The search for five survivors on board a crashed flightseeing plane out of Talkeetna, Alaska is set to resume Monday morning, more than a day after its Saturday crash in Denali National Park. Air National Guard helicopters as well as two K2 planes flew to the area Saturday night and were able to fly within a fifth of a mile of the plane’s GPS coordinates, but cloud cover prevented the crew from spotting the crash and they weren’t able to make radio contact, the park service said.
“The pilot was able to make a satellite phone call to K2 Aviation. He did report some injuries, he made another phone call about an hour later at 7 pm, and that is the last known communication anyone has had with the pilot.”
The search resumed Sunday morning at around 5 am, but the weather has been “the deciding factor” preventing aircraft from reaching the site, said David Bedard, a spokesman with the 176th wing of the Air National Guard in Anchorage. Pilots had been unable to see through the “soup” of cloudy weather, he said early Sunday afternoon.
Pilots are set to take off at 7:30 am Monday to keep looking for the K2 Aviation flightseeing plane near the summit of what’s known as Thunder Mountain at an elevation of nearly 11,000 feet. A ground ascent of Thunder Mountain is not considered an option due to significant rockfall and unstable snow and cornice conditions at this time of the year.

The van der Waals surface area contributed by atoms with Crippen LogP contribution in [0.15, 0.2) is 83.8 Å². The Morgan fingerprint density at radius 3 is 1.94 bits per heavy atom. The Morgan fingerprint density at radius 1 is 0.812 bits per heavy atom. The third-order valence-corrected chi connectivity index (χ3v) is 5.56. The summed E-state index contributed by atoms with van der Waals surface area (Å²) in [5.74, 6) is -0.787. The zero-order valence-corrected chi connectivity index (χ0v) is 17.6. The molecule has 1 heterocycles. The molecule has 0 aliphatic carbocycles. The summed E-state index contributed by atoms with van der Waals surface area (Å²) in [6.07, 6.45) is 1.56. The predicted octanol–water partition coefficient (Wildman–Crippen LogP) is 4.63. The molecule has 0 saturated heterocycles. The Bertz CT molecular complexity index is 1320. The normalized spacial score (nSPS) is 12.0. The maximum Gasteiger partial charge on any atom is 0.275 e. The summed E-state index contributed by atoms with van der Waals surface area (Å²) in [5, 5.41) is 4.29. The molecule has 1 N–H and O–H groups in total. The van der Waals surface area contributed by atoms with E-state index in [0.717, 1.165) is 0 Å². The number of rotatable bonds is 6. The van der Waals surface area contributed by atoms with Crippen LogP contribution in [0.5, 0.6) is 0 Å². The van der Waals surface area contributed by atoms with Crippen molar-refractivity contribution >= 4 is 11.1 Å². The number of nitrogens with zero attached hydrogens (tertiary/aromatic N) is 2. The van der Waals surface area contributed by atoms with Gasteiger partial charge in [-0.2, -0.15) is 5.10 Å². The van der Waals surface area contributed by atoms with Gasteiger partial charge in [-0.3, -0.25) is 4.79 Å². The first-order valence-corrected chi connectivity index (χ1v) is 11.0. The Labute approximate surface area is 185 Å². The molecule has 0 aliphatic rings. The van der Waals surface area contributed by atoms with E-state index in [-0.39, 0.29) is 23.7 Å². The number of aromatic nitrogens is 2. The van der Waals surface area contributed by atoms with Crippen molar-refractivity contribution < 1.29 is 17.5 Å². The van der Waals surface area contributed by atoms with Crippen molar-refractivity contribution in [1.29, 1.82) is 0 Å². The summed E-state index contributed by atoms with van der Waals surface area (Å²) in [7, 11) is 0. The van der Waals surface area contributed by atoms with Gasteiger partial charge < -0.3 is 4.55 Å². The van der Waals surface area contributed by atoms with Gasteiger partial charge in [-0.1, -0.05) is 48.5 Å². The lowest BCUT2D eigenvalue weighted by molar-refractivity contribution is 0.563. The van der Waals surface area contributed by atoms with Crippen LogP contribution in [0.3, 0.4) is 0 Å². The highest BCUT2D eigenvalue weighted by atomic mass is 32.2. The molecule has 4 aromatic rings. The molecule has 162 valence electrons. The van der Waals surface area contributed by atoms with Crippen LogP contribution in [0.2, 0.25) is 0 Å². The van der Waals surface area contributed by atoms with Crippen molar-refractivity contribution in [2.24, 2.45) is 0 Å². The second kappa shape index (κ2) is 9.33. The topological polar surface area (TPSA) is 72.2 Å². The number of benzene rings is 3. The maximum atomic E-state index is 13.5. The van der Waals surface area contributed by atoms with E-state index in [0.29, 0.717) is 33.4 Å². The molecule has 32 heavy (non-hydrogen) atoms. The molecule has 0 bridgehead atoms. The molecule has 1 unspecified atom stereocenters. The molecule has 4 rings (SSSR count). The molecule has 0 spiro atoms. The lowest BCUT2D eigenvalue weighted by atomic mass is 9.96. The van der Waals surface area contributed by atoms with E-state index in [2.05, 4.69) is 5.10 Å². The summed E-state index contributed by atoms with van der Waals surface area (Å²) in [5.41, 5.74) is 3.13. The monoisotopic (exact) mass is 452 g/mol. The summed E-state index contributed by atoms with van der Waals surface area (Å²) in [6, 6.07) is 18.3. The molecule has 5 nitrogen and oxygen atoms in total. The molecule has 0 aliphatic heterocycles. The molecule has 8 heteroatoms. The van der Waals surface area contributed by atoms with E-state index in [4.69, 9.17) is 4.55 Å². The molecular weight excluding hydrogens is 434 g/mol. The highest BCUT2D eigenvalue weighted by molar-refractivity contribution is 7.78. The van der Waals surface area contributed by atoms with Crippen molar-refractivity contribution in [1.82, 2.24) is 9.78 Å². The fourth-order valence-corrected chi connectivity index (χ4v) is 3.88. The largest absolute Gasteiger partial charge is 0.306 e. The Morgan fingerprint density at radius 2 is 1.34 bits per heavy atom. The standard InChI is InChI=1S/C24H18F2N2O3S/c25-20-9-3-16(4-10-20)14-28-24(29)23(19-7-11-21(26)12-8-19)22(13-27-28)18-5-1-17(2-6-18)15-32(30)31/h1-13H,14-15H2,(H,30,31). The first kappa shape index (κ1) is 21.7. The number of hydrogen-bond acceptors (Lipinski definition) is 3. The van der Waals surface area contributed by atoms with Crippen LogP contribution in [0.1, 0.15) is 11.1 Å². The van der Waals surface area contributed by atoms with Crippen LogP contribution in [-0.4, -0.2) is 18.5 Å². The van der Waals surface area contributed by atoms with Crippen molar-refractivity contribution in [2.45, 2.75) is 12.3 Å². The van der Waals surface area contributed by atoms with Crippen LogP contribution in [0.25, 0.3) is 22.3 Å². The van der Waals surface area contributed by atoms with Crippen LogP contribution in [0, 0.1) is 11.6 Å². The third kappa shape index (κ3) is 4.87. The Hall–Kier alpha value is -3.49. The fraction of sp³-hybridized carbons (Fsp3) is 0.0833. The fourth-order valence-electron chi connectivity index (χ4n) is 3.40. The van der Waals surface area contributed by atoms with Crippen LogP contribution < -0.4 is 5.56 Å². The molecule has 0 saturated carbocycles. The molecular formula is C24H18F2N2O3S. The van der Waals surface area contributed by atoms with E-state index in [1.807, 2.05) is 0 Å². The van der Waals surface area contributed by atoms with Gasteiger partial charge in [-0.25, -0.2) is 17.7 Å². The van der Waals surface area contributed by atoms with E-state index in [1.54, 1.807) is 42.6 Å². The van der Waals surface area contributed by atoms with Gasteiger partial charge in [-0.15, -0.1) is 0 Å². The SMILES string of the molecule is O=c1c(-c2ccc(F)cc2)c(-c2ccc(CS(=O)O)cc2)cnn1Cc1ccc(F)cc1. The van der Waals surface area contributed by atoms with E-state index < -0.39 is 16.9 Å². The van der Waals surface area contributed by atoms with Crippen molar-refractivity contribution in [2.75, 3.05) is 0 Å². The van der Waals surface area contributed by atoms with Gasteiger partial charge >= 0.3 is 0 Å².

“It’s a very tricky terrain up there,” National Park Service spokeswoman Katherine Belcher said Sunday. “It’s basically a sheer vertical cliff: lots of ice, lots of snow, lots of rock.”
K2 said it’s fully cooperating with multiple agencies involved in the response, including the National Transportation Safety Board that will investigate the accident. A spokeswoman for K2 Aviation, Jennifer Thompson, emailed a statement late Sunday afternoon saying the company has canceled flight tours until further notice.
Each de Havilland DHC-2 Beaver, like the one that crashed, is equipped with survival gear including food, sleeping bags, a pot and a stove. But, what the pilot and his four passengers really need right now is better weather. Temperatures overnight Sunday near the crash site were expected to range from the 20-degree range to freezing, with a nearly 90 percent chance of snow.
“The entire K2 family sends their thoughts and prayers to the families of our guests and the pilot involved in the incident,” the statement said. “We are extremely grateful for the support of our community both here in Talkeetna, and from our tour partners everywhere.”